The September 24 issue of the New York Review has an excellent, beautiful essay on fear by Marilynne Robinson. It manages to tie in Calvinism, current war-mongering tendencies among so-called American Christians, and patriotism, exploring these themes with far more subtlety and depth than what the mainstream media tosses up. I highly recommend it to anyone who wishes to understand themselves and the uses of religion in American public life. And Buddhists will appreciate Christians with such intelligence and sensitivity.
America is a Christian country. This is true in a number of senses. Most people, if asked, will identify themselves as Christian, which may mean only that they aren’t something else. Non-Christians will say America is Christian, meaning that they feel somewhat apart from the majority culture. There are a large number of demographic Christians in North America because of our history of immigration from countries that are or were also Christian. We are identified in the world at large with this religion because some of us espouse it not only publicly but also vociferously. As a consequence, we carry a considerable responsibility for its good name in the world, though we seem not much inclined to consider the implications of this fact. If we did, some of us might think a little longer about associating the precious Lord with ignorance, intolerance, and belligerent nationalism. These few simple precautions would also make it more attractive to the growing numbers among our people who have begun to reject it as ignorant, intolerant, and belligerently nationalistic, as they might reasonably conclude that it is, if they hear only the loudest voices.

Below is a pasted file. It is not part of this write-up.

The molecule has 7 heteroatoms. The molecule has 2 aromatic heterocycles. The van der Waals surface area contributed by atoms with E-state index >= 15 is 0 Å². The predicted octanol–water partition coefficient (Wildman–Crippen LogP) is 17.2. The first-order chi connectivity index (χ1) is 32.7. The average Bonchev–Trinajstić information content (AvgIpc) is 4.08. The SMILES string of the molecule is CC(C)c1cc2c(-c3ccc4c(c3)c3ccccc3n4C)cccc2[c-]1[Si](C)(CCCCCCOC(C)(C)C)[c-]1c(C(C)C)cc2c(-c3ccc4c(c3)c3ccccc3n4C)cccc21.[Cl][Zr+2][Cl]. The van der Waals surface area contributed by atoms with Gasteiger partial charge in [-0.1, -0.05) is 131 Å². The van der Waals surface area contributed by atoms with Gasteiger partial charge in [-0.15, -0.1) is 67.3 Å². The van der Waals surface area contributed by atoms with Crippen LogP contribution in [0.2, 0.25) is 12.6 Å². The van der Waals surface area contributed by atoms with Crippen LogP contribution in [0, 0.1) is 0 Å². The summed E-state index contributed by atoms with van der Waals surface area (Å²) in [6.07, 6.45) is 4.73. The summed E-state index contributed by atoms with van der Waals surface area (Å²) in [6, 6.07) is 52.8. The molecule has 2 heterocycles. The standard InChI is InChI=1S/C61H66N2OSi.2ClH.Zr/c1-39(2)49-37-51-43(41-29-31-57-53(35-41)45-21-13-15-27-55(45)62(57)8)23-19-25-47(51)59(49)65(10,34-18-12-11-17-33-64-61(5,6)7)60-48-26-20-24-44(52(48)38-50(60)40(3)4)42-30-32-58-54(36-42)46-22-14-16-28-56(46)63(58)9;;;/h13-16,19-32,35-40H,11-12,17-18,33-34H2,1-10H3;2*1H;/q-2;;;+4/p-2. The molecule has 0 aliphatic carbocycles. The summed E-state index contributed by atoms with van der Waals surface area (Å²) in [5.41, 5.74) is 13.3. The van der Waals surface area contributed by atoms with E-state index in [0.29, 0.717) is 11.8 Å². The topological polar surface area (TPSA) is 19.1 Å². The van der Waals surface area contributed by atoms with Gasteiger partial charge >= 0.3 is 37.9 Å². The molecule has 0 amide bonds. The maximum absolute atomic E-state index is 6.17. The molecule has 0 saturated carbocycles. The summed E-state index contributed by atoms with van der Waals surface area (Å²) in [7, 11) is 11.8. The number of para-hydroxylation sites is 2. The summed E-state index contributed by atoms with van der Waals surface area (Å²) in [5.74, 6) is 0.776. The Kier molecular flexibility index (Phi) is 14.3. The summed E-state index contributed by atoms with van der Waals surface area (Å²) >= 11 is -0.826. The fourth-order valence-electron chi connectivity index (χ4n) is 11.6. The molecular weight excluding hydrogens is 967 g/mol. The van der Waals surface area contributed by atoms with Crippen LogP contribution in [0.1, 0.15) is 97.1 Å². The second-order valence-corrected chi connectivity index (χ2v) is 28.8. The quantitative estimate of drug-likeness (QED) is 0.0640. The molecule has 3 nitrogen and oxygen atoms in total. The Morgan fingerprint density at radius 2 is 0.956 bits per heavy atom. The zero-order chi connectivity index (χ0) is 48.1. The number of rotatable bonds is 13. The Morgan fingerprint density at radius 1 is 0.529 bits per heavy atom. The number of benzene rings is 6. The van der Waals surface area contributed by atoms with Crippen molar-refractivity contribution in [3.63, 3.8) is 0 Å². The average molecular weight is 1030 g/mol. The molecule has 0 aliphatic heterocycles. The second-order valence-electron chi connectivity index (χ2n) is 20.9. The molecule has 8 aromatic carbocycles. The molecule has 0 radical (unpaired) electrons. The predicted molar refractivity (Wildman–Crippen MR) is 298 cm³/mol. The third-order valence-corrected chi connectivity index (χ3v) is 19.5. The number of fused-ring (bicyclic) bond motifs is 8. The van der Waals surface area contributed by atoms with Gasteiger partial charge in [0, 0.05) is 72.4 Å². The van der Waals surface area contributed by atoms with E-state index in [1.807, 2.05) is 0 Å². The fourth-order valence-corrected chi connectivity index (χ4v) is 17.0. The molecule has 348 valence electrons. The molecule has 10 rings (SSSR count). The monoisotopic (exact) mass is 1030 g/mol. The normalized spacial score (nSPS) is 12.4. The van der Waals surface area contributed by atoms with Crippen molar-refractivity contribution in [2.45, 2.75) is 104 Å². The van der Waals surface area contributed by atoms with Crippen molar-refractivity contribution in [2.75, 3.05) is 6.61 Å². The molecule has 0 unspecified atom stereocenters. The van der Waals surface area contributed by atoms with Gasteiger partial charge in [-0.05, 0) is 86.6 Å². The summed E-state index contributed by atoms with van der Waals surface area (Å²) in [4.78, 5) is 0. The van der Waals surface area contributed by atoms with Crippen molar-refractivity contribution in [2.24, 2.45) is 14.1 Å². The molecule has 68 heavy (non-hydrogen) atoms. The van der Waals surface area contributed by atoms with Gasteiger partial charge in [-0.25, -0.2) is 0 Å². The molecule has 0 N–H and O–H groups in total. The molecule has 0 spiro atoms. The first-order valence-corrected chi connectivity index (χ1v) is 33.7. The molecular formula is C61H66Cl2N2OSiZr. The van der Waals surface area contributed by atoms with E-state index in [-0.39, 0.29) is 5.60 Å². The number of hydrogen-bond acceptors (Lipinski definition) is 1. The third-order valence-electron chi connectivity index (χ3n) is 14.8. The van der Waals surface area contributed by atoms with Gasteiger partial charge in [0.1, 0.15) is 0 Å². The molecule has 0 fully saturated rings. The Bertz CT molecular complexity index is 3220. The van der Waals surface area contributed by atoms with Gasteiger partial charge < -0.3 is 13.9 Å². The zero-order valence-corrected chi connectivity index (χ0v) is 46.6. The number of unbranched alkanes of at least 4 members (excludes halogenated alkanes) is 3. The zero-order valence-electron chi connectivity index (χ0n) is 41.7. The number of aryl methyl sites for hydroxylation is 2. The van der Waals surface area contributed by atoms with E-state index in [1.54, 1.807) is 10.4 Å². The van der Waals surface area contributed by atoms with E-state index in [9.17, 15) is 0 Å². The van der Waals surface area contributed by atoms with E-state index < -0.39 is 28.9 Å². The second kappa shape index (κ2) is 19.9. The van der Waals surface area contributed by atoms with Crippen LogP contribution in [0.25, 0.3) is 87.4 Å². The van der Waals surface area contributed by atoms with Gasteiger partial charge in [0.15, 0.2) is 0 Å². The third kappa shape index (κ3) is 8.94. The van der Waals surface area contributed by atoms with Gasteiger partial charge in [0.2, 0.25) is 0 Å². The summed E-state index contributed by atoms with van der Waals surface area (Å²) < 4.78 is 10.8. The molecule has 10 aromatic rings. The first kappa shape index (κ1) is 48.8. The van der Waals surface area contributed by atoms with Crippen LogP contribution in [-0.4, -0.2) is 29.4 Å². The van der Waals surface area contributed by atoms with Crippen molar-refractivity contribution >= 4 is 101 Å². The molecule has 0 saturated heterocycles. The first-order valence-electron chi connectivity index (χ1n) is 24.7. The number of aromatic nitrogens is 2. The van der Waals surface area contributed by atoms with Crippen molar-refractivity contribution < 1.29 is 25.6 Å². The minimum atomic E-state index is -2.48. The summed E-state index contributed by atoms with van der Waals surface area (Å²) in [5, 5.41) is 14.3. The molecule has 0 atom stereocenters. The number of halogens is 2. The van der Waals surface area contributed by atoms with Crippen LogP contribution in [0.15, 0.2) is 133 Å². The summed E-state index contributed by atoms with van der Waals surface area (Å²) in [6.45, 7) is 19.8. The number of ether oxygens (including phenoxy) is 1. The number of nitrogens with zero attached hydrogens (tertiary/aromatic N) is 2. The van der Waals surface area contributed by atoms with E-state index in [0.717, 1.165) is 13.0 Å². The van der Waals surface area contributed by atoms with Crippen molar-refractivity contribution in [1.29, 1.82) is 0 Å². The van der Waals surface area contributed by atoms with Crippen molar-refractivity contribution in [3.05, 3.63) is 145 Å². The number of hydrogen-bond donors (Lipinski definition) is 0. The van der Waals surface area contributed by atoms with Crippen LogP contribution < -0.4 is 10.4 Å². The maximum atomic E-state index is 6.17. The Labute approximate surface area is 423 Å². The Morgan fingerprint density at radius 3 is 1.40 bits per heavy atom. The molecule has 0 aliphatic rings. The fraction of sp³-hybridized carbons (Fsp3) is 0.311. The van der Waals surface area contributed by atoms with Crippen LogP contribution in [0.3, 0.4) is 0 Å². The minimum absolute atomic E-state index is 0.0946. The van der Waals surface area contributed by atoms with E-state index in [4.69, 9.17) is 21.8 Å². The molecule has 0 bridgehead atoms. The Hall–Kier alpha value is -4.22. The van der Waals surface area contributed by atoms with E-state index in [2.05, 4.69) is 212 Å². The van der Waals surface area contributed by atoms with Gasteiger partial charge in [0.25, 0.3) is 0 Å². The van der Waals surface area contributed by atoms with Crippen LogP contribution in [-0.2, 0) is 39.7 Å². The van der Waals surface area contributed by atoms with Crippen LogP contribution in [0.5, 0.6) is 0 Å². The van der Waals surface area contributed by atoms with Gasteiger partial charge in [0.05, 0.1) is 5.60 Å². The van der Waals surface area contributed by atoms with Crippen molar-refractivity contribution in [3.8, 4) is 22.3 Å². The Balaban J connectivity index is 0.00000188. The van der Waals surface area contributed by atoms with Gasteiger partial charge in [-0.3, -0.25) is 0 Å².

(I hope you can access it without a subscription.)
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